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 One has a clear example of irreversible de-colloidalization and dewatering with particular glues of organic origin (the name colloid stems from Kolla = glue), which form nearly water-free networks during adhesion and drying.  These hardened glues are then more or less water-resistant.

With complex colloidal substances as, for example, the skins of animals, one can observe this irreversibility of dewatering and de-colloidalization.  Through the tanning process the skin is convrted to leather.  This leather can absorb water, but never neturns to the condition of a freshly-removed animal skin: an animal skin can be cut easily with a knife, which leather resists.  One can also wring water out of leather like a cloth, while an animal skin remains moist for long periods even with pressure and heat, since the water is contained in the fat-protein colloids of the skin cells.

d) With gels, a higher salt content slows down the drying process distinctly.  The diffusion of water then leads to transportation of the salt.

The following pictures show the de-watering process of a strongly salt-containing gelating body.  The third picture shows the condition after six days, the final picture after one month.  The de-watering thus proceeds very slowly, during which the salt is trasported to the exterior surface and deposited there.  Even after a month the body is still soft on the inside.

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With these observations as a background, we turn again to the origin of rocks.  In this world of rocks one can observe phenomena which are reminiscent of the properties described:

• Some of the cracks and clefts pictured in the first chapter can be pointed to as shrinkage cracks, in that the rock material expelled water and shrank in volume.  With the carbonate rocks (see the chapter on Limestone and Marble) this would have involved lime-related colloids formed during the deposition process.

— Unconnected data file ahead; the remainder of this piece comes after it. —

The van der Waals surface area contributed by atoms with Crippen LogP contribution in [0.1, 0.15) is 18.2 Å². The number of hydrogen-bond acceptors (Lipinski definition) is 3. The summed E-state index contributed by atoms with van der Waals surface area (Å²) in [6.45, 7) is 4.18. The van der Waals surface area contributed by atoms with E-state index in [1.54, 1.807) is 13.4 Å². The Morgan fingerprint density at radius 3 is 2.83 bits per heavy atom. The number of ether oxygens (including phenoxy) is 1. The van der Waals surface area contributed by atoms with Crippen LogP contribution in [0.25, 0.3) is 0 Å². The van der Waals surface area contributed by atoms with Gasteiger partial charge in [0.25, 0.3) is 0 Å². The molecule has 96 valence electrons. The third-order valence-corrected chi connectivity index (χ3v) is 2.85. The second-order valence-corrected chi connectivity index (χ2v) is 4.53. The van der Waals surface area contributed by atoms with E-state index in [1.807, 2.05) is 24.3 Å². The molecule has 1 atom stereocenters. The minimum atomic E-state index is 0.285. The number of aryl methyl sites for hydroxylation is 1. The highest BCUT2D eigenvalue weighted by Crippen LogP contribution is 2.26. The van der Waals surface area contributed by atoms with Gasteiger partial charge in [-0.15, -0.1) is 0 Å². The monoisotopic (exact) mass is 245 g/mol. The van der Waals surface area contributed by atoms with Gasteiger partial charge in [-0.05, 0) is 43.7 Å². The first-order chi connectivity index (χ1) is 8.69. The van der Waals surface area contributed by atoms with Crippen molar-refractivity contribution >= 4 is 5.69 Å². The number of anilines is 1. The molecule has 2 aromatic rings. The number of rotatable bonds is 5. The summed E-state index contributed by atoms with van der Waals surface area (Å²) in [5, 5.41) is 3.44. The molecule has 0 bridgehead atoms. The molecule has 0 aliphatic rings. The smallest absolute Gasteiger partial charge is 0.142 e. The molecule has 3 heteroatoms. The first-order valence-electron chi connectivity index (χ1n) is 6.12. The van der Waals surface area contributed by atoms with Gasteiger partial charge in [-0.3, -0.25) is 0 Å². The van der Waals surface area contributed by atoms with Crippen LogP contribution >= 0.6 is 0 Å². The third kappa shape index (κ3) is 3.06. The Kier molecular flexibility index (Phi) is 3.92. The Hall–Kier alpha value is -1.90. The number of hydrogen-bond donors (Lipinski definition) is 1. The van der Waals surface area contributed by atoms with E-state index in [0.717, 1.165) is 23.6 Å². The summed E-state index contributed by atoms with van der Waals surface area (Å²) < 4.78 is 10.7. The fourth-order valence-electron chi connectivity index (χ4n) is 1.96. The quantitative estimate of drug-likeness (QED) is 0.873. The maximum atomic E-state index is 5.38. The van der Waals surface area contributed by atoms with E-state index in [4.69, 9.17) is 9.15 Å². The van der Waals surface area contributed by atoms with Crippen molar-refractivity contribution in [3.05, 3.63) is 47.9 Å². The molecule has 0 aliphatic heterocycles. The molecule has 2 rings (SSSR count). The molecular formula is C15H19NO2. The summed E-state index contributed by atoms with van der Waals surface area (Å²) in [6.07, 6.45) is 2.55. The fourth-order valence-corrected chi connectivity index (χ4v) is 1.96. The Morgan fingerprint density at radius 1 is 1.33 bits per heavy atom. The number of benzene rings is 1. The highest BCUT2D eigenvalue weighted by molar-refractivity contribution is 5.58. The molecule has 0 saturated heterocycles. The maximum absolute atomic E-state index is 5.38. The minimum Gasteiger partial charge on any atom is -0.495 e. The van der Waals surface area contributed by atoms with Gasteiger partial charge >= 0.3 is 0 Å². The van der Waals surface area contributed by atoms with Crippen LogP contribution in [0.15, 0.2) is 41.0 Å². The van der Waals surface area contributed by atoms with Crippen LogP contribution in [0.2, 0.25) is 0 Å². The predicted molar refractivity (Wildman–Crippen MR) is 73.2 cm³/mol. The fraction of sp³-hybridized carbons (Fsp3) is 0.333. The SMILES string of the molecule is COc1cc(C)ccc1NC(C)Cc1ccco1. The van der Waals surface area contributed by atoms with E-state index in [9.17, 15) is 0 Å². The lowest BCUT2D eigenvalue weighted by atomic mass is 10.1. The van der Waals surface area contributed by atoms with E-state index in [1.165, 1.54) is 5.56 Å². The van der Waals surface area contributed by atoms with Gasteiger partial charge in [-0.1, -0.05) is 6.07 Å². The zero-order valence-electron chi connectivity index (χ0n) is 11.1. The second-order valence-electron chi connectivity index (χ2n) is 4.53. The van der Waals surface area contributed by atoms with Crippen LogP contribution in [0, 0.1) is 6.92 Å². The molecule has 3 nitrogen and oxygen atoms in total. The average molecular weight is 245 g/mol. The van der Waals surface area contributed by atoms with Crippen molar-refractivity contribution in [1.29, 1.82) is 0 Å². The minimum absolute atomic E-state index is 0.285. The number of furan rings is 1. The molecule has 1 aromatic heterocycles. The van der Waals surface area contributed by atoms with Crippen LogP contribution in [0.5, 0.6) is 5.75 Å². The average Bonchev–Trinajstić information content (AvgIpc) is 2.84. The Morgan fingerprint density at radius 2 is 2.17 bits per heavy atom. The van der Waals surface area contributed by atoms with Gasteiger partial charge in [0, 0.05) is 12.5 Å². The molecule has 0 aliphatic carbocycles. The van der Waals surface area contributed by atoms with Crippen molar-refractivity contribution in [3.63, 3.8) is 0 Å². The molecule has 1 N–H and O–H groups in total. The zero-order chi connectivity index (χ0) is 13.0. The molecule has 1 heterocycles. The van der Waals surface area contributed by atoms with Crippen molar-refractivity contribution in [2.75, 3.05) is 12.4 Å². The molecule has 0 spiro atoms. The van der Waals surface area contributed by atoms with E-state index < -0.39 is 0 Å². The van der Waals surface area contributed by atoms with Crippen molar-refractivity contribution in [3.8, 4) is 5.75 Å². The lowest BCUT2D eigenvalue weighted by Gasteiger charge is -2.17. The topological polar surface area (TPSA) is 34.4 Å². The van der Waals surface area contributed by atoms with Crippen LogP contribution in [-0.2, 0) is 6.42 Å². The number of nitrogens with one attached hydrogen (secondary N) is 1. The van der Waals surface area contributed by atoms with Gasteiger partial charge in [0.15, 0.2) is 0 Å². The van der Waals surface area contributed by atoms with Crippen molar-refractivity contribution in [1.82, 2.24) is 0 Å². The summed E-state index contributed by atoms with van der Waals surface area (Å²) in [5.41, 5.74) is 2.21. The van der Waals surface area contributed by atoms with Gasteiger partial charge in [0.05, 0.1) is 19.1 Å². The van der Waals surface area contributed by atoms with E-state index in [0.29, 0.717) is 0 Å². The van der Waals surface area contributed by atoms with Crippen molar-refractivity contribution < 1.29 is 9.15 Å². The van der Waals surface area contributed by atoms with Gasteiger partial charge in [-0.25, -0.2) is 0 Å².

• Certain minerals such as feldspar show, when weathered, the capacity to bind water and form colloids.  The silicious or aluminum-hydroxide gels are, in their chemistry, reminiscent of the rock world.  With them, the decolloidalization- and dewatering-process is irrevesible, in that the dehydrated silica or aluminum bonding does not return to the colloidal condition when wet again.

• During the dehydration and thickening of silica (polycondensation) molecular chains, rings, bands nets and layers are formed, whose multiplicity of structures corresponds remarkably to the forms of the silicate minerals occurring in nature.  In special cases, colloidal macromolecules or micelles ae created which form a silica gel, as forms the basis for the origin of chalcedony (agates, jaspers).

• There exists a geological phenomenon which in an impressive way illustrates the connection between, colloidality, dewatering and irreversibility:  The water agate consists of an agate sphere which contains gas and watery silicic acid in its hollow center.  The present dryness of the agate and the enclosed silicious water, hundreds of thousands of years old, shows that the nodule material has decolloidized and dewatered in an irreversible manner. Could it be that the water agate is a model for what occurred frequently worldwide in primeval times?